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Natural Awakenings South Jersey

Mindfulness Versus Being Mindful During a Pandemic

Mindfulness Versus Being Mindful During a Pandemic We are living in a time when the idea of “normal” has been challenged. COVID-19 has created an overwhelming situation that has forced us to make significant changes in the way we live and work. Many of us have had a consciousness shift, a life shift and a work shift during this time.

 There is uncertainty and fear leading to anxiety and depression for many. At a time when we may feel we have no control, the practice of mindfulness gives us a way to bring calmness into our lives. Being mindful means being aware of your thoughts, emotions, and actions. It means being aware of yourself and others. Mindfulness, or Mindfulness Meditation, is the practice of purposely focusing one’s attention on the present moment—and accepting it without judgment. Mindfulness is now being examined scientifically and has been found to be a key element in stress reduction and overall happiness.

 It is a basic human ability to be fully present, aware of where we are and what we are doing, while not being overly reactive or overwhelmed by what is going on around us. However, many find this difficult to do or forget to be present in the moment. There are many reasons why we practice mindfulness. As our lives become exposed to more uncertainty and stress, it becomes more important than ever to practice self-care and empathy. Many have returned to a changed workplace or school and are challenged with day-to-day activities. Adjusting to the new norm of masks, social distancing and video teleconferencing is often uprooting from the life we knew. Many are still sheltering in place and returning to “life as we knew it” seems to be only a dream. By using a mindful approach one can navigate uncertainty with gentleness.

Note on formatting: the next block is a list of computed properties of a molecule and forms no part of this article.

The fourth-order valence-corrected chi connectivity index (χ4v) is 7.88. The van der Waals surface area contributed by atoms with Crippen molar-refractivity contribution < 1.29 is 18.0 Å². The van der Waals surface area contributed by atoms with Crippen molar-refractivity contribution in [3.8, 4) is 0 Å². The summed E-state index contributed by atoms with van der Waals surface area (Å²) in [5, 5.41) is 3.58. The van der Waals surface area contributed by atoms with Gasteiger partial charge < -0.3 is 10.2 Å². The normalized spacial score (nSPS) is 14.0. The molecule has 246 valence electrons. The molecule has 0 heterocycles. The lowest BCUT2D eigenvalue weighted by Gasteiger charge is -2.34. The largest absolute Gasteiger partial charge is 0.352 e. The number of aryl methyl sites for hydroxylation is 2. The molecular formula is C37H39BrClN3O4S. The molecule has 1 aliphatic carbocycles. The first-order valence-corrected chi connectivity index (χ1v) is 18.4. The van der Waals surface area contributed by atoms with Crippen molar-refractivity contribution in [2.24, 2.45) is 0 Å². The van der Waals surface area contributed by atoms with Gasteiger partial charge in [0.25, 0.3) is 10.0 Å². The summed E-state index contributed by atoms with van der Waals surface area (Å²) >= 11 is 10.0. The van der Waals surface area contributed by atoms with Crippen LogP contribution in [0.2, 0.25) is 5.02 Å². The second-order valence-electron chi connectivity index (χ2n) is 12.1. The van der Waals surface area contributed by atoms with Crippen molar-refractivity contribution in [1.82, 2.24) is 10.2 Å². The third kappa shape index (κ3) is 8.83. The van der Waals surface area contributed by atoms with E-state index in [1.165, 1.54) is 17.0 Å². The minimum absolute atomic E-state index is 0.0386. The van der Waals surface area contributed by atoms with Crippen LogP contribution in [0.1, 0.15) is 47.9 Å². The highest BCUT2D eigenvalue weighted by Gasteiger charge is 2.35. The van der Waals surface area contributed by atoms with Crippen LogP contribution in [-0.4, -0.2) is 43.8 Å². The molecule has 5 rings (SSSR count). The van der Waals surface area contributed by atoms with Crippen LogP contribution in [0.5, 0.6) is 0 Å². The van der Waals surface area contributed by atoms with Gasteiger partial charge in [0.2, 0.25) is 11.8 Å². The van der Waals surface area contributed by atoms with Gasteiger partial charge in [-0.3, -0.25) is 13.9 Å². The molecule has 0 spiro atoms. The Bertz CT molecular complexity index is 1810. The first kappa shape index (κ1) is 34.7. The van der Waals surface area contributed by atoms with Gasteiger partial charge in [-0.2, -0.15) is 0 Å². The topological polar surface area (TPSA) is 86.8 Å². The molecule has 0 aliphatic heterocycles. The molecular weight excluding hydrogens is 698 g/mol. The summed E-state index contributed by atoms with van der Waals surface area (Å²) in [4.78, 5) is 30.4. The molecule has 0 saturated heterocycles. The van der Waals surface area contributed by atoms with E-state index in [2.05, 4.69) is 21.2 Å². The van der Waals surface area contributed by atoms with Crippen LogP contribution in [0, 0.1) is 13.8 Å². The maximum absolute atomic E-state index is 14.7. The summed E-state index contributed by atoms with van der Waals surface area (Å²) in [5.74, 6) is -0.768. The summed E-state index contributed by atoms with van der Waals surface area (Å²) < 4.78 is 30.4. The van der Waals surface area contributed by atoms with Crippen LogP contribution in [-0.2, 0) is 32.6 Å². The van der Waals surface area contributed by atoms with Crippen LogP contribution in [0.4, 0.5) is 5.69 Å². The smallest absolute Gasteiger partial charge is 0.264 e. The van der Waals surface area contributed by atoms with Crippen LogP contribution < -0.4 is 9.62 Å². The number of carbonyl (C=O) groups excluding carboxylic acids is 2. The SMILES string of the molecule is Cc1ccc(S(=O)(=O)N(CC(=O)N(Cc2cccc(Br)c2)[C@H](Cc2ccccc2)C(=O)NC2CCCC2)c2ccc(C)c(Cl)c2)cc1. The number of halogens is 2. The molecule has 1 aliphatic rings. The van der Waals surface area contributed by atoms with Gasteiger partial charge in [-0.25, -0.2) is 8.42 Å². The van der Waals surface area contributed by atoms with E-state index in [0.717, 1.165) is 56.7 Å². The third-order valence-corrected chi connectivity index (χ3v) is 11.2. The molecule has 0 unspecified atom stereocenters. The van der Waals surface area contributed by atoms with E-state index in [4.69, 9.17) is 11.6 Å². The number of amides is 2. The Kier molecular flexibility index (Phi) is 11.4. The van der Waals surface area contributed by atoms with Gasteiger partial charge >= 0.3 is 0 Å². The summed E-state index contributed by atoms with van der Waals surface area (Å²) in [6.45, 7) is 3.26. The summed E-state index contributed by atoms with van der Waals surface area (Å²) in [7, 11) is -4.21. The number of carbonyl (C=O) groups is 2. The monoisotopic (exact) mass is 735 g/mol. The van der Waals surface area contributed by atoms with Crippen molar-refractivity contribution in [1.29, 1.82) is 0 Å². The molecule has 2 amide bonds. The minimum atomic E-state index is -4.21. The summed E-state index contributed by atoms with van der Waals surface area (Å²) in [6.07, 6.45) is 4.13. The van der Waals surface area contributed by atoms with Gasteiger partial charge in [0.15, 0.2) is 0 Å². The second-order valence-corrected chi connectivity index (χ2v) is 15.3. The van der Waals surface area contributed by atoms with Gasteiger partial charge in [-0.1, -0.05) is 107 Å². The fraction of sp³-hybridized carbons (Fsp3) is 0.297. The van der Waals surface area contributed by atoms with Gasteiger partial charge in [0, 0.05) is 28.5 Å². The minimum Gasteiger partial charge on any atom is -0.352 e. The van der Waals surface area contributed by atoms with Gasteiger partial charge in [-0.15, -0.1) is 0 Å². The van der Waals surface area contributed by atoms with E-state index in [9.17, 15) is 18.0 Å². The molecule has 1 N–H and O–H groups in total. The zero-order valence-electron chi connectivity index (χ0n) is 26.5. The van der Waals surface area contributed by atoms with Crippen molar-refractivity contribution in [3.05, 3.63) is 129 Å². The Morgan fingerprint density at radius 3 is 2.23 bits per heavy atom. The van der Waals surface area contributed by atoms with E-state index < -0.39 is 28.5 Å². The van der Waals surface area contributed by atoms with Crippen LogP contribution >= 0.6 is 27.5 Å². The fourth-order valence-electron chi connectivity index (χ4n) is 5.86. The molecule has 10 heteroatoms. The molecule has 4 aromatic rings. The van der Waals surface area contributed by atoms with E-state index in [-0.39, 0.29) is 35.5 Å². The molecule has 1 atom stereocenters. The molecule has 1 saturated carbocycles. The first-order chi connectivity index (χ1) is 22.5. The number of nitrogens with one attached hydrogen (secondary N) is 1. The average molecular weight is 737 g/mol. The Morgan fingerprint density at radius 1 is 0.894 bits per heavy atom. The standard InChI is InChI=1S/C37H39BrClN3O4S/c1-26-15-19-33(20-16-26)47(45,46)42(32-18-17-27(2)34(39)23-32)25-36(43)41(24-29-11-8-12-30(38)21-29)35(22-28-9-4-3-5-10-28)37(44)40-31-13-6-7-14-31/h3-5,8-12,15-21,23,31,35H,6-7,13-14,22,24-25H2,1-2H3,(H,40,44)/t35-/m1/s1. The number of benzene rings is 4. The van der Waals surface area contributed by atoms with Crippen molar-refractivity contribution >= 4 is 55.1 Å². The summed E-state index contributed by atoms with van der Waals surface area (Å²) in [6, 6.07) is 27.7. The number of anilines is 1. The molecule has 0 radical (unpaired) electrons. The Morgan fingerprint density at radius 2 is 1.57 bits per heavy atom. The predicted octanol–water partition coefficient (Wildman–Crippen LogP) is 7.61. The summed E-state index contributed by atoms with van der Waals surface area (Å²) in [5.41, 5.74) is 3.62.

In the practice of mindfulness, we offer ourselves kindness and compassion. “The benefits of mindfulness and meditation include reduced stressed, enhanced performance and better insight and awareness through the act of observing our own mind,” explains Sheila Lill, MSN, APN, ACHPN, director of Angelic Health’s palliative care program and the Wenonah-based wellness center. “To be mindful is to sit with the moment. It is to feel the texture of the food you are eating and enjoy the taste without distractions. It is to make a point to hear the leaves rustle when you walk outside. Mindfulness is to release the need to control and to fully accept what ‘is’.”

Mindfulness meditation gives us a time in our lives when we can suspend judgment and unleash our natural curiosity about the workings of the mind. In times when things are so uncertain, surrendering to the moment can free us from the anxiety that comes with uncertainty.
Types of Mindfulness Practice While mindfulness is innate, it can be cultivated through proven techniques.

Here are some examples:
 1. Seated or walking meditation To perform Mindfuloneness Meditation in this manner, one would observe one’s thoughts and feelings while sitting or walking quietly. Notice the thoughts that pass by without engaging in them. Notice the temperature and feel of your breath as it passes in and out of one’s nose. Watch one’s feet as one takes each step on the ground. Engross oneself so much in the moment that the world around you melts away.

2. Short pauses we insert into everyday life As one walks into the office for the day, be fully present in every action. Notice the feel of the hand sanitizer as you rub it into your hands. Close one’s eyes, pause, take a deep breath and relax one’s shoulders before the meeting starts. Give oneself permission to pause between phone calls and notice what one is feeling.

3. Merging meditation practice with other activities such as yoga or other exercise Movement can stimulate mindfulness by fully emerging one into the action. When one exercises, notice the movement of each muscle. Allow one’s mind to become completely engaged in the movement of the body and breath. At the end of the session, take time to lie down and notice how one feels.

The Angelic Health Palliative Wellness Center, located at 1050 Mantua Pike, in Wenonah, provides holistic services for those with chronic or serious health conditions, including massage, yoga, medication, aromatherapy, counseling, trigger point injections and clinical evaluation. For more information or to make an appointment, call toll-free 844-929-0225 or email [email protected] Some services may be covered by insurance.